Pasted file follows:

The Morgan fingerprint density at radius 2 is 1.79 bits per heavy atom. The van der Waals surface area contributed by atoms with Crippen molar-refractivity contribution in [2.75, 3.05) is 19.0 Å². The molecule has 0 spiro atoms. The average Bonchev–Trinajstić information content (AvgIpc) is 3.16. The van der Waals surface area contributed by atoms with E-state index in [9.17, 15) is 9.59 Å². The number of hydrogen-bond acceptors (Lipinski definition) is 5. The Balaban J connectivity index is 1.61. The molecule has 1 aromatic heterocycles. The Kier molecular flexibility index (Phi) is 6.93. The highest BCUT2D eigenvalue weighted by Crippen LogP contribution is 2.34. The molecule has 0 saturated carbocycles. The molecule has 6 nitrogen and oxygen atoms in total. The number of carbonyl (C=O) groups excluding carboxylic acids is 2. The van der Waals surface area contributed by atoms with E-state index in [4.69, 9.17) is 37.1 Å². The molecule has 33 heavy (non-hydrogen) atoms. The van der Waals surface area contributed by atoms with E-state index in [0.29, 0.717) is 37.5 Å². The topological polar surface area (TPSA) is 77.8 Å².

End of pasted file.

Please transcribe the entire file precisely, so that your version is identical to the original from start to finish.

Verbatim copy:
The Morgan fingerprint density at radius 2 is 1.79 bits per heavy atom. The van der Waals surface area contributed by atoms with Crippen molar-refractivity contribution in [2.75, 3.05) is 19.0 Å². The molecule has 0 spiro atoms. The average Bonchev–Trinajstić information content (AvgIpc) is 3.16. The van der Waals surface area contributed by atoms with E-state index in [9.17, 15) is 9.59 Å². The number of hydrogen-bond acceptors (Lipinski definition) is 5. The Balaban J connectivity index is 1.61. The molecule has 1 aromatic heterocycles. The Kier molecular flexibility index (Phi) is 6.93. The highest BCUT2D eigenvalue weighted by Crippen LogP contribution is 2.34. The molecule has 0 saturated carbocycles. The molecule has 6 nitrogen and oxygen atoms in total. The number of carbonyl (C=O) groups excluding carboxylic acids is 2. The van der Waals surface area contributed by atoms with E-state index in [4.69, 9.17) is 37.1 Å². The molecule has 33 heavy (non-hydrogen) atoms. The van der Waals surface area contributed by atoms with E-state index in [0.29, 0.717) is 37.5 Å². The topological polar surface area (TPSA) is 77.8 Å².